What should you do if you think bad gasoline has damaged your car, or if you think the pump dispensed less gasoline than you paid for? The N.C. Department of Agriculture helps with both these problems.
If you think you got a tank of bad gas (which usually means water or sediment in the gas), call the Motor Fuel Section at the N.C. Department of Agriculture at 919-733-3246 to make a complaint. While your car is at the repair shop, ask the mechanic to save a sample of the gas, and ask the Motor Fuel Section to test it. Save all your receipts from the repair work, and the receipt from your gasoline purchase.
Sometimes a bad gas delivery affects a lot of vehicles that fill up in a short period of time. The more reports that come in to NCDA, the more likely it is that the station owner will voluntarily pay for repairs (either out of pocket or through the station’s insurance). The NCDA can shut down the pumps until the problem is resolved. Isolated cases may or may not prompt the station owner to pay voluntarily. If the owner will not pay voluntarily, you can take the station to small claims court, but unless the repair bill is large, that may be inconvenient. Calling attention to the problem (and to the owner’s resistance to paying for the repairs) through the news media and social media are other alternatives.
Better technology helps reduce the frequency of bad gas complaints compared to decades past. Storage tanks customarily now have filters. Store staff are required to test the gas frequently. NCDA has over 200 requests a year to test suspected bad gas.
Another gasoline-related problem is improperly calibrated pumps, which may short the consumer by dispensing less gas than was charged for. The NCDA Standards Division enforces correct calibration of gas pumps, and other pump regulations (like proper lighting and credit card readers). NCDA inspectors report that calibration problems show up in 2 – 5% of the pumps tested across the state.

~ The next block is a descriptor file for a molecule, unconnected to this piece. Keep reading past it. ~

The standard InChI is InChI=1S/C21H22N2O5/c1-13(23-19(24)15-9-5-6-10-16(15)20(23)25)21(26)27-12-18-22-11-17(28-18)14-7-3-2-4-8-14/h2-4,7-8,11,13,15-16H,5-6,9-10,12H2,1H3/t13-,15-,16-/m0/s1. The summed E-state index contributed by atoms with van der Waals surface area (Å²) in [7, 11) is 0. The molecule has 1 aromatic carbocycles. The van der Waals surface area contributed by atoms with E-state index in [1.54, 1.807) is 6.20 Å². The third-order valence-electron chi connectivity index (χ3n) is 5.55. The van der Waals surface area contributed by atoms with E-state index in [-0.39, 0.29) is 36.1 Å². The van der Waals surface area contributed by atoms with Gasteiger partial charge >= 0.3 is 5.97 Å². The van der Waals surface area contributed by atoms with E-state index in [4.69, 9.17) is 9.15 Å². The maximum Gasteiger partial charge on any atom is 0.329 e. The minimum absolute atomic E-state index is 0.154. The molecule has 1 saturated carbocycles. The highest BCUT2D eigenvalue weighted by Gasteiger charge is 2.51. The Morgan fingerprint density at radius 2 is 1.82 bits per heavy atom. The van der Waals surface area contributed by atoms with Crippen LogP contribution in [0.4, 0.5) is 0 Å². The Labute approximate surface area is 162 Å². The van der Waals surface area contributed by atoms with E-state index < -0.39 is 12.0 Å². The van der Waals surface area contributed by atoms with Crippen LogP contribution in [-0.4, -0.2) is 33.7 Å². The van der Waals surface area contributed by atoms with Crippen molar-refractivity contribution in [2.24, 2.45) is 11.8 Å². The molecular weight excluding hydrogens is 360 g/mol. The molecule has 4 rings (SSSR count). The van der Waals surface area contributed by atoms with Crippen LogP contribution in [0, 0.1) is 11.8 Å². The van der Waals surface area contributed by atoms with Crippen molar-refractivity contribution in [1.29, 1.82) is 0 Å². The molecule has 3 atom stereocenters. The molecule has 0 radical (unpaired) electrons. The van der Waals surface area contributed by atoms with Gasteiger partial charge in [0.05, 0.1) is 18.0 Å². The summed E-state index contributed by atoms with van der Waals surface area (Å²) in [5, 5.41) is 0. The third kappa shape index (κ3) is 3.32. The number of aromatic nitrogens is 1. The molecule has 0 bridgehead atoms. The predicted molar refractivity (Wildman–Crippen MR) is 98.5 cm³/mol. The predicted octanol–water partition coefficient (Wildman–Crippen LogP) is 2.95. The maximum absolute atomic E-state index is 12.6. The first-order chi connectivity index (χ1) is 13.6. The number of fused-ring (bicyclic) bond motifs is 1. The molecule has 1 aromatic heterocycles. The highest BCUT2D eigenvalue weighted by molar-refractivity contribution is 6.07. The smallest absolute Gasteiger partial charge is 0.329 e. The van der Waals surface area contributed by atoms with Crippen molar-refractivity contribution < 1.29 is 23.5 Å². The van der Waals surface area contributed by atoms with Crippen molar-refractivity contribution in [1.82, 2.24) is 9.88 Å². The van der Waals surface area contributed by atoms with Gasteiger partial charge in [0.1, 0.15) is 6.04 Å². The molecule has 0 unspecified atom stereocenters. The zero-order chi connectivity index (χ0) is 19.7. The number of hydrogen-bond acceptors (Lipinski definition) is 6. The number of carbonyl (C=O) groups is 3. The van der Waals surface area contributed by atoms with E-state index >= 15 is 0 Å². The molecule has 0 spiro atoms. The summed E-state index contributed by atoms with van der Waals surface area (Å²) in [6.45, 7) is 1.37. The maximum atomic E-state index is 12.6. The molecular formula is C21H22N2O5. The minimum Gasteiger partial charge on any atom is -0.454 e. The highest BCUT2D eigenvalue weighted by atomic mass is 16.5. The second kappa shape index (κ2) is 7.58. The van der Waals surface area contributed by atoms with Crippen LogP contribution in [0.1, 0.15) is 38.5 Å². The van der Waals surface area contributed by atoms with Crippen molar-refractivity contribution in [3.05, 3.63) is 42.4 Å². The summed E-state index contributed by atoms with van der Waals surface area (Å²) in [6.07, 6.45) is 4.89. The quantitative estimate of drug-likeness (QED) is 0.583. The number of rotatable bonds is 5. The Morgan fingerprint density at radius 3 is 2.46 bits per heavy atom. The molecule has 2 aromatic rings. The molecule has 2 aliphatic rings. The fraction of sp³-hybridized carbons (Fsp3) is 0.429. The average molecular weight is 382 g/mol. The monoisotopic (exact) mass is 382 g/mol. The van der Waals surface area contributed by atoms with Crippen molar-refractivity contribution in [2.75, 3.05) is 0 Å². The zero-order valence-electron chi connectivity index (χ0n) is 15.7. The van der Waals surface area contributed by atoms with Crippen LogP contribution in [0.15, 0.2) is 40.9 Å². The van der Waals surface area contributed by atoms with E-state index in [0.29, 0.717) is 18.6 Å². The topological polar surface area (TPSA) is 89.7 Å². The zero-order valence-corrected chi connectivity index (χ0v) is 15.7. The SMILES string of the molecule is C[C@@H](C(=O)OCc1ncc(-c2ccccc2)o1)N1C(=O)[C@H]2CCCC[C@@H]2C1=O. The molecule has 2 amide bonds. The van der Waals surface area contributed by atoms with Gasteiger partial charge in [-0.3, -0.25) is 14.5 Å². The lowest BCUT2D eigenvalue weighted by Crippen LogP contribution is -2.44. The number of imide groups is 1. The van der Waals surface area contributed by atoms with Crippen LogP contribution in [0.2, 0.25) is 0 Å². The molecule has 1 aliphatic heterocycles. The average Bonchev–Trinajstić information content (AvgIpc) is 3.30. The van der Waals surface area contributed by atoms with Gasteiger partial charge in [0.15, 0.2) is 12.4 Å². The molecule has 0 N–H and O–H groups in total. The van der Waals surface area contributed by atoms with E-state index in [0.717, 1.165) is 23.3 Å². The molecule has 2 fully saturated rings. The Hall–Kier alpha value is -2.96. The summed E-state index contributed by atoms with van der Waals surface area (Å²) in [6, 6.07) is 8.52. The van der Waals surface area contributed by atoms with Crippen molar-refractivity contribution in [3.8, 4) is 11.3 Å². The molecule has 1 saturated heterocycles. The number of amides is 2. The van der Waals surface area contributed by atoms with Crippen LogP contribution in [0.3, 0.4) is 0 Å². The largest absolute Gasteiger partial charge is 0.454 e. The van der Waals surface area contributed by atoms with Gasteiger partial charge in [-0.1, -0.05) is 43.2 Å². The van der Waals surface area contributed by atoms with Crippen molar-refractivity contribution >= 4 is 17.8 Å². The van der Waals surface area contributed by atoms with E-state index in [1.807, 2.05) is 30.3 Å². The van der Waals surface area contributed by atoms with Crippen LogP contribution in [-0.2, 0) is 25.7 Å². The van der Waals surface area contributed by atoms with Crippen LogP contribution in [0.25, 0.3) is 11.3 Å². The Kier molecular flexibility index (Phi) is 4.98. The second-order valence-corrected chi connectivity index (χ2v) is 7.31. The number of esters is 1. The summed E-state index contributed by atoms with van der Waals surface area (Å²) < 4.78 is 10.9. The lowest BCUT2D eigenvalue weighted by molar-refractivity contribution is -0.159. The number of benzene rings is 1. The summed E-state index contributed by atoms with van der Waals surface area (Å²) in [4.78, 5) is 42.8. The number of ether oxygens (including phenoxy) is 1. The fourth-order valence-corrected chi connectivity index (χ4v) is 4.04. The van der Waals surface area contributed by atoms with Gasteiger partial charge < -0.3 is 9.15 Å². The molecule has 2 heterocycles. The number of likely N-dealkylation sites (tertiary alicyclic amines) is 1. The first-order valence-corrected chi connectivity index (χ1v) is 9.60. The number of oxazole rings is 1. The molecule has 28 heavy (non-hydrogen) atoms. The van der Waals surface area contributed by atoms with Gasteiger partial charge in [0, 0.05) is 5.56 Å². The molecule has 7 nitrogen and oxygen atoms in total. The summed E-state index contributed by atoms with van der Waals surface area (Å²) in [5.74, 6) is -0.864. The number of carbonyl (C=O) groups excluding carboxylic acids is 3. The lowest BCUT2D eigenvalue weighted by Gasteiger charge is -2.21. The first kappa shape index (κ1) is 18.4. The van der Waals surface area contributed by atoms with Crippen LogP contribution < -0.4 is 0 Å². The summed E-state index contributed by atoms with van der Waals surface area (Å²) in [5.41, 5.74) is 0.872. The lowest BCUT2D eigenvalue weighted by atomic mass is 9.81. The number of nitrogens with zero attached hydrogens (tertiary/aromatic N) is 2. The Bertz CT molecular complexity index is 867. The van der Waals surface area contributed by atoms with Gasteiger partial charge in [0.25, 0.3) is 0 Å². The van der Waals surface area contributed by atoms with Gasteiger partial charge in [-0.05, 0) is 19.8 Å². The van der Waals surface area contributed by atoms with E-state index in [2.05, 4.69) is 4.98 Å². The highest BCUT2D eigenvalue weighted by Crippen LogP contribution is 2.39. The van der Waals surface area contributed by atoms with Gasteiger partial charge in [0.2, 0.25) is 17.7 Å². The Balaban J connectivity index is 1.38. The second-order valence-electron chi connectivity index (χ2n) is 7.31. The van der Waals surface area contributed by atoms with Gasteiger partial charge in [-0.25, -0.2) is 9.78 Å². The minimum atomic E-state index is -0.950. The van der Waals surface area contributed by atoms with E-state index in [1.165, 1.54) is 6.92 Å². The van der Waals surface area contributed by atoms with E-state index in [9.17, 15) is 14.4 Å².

How does an inspection work? NCDA inspection trucks carry certified five-gallon test cans for each grade of gas. When arriving, the inspector visually assesses the pumps. There is a check list of items having to do with the safety or accuracy of the pumps. To test calibration, five gallons of gas will be pumped twice into the test can – once at a high-flow rate and once at a slow-flow rate. At five gallons, the gas pump display is compared to the test can. If the pump does not function properly, it will be tagged for recalibration or repair and will not be permitted to operate. All gas is returned to the storage tanks once the tests have been completed.
NCDA pump inspectors cover the state making unannounced inspections. They also respond to consumer complaints and concerns. If you think you have encountered a faulty pump, you can report it to the Standards Division at 919-733-3313.
Kim K. Steffan is an attorney with Steffan & Associates, P.C. in Hillsborough, NC. She can be reached at 919-732-7300 and at email@example.com.
This article was last updated in January 2020.